The 10 best logos of all time

05. Apple

Best logos: apple logo

Rob Janoff, Regis McKenna, 1977

Apple's initial logo was a drawing of Isaac Newton by Ron Wayne in 1976. Steve Jobs knew it would never work as a brand and commissioned a new mark the following year. Since then, the apple's shape has remained the same, aside from some geometric tweaks for the 1998 refresh, and the move from coloured stripes to a solid silhouette. Rob Janoff's logo has remained an important element in Apple's global success story since its inception. 

In pictures – how the Apple logo developed:

We spoke to graphic designer Rob Janoff, (opens in new tab) the man handed the job of designing a logo for a company called Apple Computer...

What was your original brief and what did Apple want the logo to convey?

"I didn't have much of a brief, when I think about it. It was a few words from Steve Jobs, which were, 'Don't make it cute.' I think he was referring mostly to the typography." 

"Don't make it cute"

Steve Jobs

How did you come up with the idea of an apple with a bite taken out of it?

"When you take a bite out of an apple, it stays sort of bite-shaped, it doesn't collapse as a peach would. It was to make it look more like an apple, and to give it scale – because people's mouths are a certain size and an apple is a certain size, and the bite would be a size relater."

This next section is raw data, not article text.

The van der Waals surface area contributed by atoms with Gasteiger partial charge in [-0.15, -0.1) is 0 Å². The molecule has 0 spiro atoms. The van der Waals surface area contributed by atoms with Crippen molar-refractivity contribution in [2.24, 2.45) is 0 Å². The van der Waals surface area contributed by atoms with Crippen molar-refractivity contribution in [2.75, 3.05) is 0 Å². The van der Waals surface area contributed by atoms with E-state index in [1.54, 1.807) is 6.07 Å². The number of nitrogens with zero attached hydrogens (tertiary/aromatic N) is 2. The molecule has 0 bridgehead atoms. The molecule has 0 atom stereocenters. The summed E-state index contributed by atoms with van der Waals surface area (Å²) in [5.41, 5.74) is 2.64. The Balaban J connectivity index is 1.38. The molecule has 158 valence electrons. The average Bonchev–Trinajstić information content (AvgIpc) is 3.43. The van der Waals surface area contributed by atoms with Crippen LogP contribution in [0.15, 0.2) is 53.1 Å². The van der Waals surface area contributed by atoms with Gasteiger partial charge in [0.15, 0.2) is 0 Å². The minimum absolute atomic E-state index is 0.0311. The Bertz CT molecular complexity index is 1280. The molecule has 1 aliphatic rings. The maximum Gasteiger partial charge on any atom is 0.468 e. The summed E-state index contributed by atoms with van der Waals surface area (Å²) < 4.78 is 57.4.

How many versions did you present?

"I've never done this before or ever again, but I was just so sure about this design that there was just one version. However we did have a back pocket one, which was the apple without the bite in it, in case they thought it was a bit too cute. That never got shown."

For more about the Apple logo, including how much it cost to digitise, check out our interview with Janoff.

Next page: Best logos ever - Woolmark

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Rob is editorial, graphic design and publishing lead at Transport for London. He previously worked at Future Publishing over the course of several years, where he launched digital art magazine, ImagineFX; and edited graphic design magazine Computer Arts, as well as the Computer Arts Projects series, and was also editor of technology magazine, T3.